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The meeting was called to order at 9.10 a.m.
Agenda items 8 and 9 ( continued)
Review of the achievements in the implementation and results of the World Declaration on the Survival, Protection and Development of Children and Plan of Action for Implementing the World Declaration on the Survival, Protection and Development of Children in the 1990s
Renewal of commitment and future action for children in the next decade
Draft resolution (A/S-27/L.1)
The President : The Assembly will now hear a statement by His Excellency Mr. Cheikh El Avia Ould Mohamed Khouna, Prime Minister of the Islamic Republic of Mauritania.
Mr. Ould Mohamed Khouna (Mauritania) (spoke in Arabic ): ...
We, the political leaders, are the greatest enemies of the children. If we love children, we should issue a declaration against war, hate, racism and greed. It is all a question of politics. Only then will we be able to resolve the problem of Palestine, and only then will we be able to make this world a better place for humankind.
The Acting President : I now give the floor to His Excellency Mr. Rashid Abdullah Al-Noaimi, Minister for Foreign Affairs of the United Arab Emirates.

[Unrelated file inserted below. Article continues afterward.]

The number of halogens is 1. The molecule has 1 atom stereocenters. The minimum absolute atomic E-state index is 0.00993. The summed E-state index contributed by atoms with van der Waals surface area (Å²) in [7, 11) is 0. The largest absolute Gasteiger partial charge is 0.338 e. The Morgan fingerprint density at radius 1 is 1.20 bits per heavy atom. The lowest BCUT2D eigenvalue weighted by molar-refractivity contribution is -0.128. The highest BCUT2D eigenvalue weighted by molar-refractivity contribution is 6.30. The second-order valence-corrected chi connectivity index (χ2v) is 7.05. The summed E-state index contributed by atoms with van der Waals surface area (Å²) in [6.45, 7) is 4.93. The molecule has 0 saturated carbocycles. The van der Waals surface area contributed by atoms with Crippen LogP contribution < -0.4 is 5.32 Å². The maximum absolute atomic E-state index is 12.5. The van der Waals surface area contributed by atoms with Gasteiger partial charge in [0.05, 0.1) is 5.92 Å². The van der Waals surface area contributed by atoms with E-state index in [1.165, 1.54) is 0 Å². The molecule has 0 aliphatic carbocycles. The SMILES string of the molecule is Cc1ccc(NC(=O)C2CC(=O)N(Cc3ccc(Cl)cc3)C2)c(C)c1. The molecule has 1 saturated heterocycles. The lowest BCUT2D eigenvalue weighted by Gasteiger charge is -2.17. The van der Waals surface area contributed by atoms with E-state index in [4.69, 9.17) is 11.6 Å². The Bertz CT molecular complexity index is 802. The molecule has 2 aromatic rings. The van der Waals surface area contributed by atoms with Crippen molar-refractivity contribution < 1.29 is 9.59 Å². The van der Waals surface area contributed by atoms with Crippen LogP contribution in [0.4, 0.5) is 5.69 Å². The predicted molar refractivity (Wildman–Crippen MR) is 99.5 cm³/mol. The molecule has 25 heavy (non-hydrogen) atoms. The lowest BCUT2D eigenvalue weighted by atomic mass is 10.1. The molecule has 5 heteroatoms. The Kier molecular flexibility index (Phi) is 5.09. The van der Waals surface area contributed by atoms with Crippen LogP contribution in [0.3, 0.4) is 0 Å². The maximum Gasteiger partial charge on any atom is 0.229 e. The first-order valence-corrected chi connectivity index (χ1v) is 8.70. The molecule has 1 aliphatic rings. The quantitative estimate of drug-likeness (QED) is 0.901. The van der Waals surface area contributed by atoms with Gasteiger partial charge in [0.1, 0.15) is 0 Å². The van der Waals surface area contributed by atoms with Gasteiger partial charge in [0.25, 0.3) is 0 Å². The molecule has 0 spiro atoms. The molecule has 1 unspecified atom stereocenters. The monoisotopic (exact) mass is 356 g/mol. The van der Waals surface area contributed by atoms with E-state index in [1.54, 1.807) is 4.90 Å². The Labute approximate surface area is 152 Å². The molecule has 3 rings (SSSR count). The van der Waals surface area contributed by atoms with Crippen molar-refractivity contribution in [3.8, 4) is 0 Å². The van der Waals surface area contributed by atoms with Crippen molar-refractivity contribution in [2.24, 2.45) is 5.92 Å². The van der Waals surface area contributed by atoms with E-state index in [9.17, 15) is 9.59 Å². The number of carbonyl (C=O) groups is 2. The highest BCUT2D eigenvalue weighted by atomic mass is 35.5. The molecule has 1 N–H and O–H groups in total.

Mr. Al-Noaimi (United Arab Emirates) (spoke in Arabic ): ...
As we gather in the General Assembly to review the implementation of the Declaration and Plan of Action of the World Summit for Children, we must point out that Palestinian children like Mohammed Al-Durra and Jman Hajjou are daily being killed or physically and emotionally maimed, by Israeli military forces. We wonder why the international community, and the Security Council in particular, are ignoring international calls to protect the Palestinian people, Palestinian children in particular, from these criminal violations. We therefore stress from this rostrum the urgency of providing immediate international protection to Palestinian children to ensure that they enjoy safety and well-being like other children in the world, in compliance with the Convention on the Rights of the Child, the principles of international law and the Fourth Geneva Convention. Similarly, we ask for relief from the suffering inhumanely imposed on the children of Iraq, who face daily tragedies as a consequence of the sanctions imposed on their country.